A major injection of £1.57bn into the cultural sector by the UK Culture Secretary Oliver Dowden may prematurely raise the hopes of Northern Ireland artists that their industry is finally set to receive the relief and attention that many other areas of business have already enjoyed.
Arts, creative and cultural workers in Northern Ireland have felt particular pain during the COVID-19 lockdown. Theatres, music venues and galleries have been dark for months. The nature of theatre and artistic programmes mean that many freelancers are employed on short-term contracts for the duration of a particular show. Many performers teach children to supplement their performing income, but back stage and front of house staff don’t have the same opportunities. Many couldn’t be furloughed, and some – with a mix of freelance and PAYE incomes – also fell outside the HMRC self-employment scheme. Some small schemes offered funds were set up to fund artists to produce short pieces of work, though the artistic community rightly commented that not every role in the sector was always eligible to apply (lighting designer, stage manager), and not every artistic practice could be adapted to video.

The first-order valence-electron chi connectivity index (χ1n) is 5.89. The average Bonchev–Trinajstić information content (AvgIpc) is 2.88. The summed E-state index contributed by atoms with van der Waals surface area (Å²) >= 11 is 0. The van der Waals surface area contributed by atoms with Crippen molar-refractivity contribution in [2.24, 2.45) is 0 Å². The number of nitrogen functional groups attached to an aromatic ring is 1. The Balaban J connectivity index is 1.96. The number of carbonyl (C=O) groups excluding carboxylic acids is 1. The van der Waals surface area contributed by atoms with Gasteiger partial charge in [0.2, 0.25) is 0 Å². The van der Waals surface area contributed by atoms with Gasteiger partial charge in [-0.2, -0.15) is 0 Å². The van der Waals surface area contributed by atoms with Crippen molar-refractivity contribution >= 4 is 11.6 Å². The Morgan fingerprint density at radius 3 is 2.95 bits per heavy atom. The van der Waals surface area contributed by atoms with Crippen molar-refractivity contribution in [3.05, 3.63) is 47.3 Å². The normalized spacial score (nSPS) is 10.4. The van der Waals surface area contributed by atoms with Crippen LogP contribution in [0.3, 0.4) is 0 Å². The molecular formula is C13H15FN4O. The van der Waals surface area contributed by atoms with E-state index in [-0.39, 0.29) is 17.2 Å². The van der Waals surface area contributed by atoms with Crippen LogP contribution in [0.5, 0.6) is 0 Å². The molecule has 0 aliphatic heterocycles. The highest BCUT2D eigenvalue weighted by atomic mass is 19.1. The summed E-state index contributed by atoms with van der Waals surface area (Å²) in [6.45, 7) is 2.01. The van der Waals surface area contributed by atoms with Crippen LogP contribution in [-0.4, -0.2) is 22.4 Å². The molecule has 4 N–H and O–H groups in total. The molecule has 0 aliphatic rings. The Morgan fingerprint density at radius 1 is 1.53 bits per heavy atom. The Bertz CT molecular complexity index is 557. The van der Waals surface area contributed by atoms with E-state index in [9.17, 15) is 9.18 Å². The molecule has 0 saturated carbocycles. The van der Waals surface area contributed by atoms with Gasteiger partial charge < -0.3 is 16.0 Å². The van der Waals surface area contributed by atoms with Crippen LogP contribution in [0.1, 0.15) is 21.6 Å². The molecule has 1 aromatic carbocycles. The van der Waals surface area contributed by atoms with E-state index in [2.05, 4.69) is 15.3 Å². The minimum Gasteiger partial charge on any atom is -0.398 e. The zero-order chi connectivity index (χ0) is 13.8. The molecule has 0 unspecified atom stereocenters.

Generally, when extra money is spent on initiatives in England (or only England and Wales, or just England, Scotland and Wales), the (crude) Barnett Formula is used to derive the proportion of extra block grant that the remaining devolved administrations will receive. In this case £97m will be given to Scotland, £59m for Wales and £33m for Northern Ireland.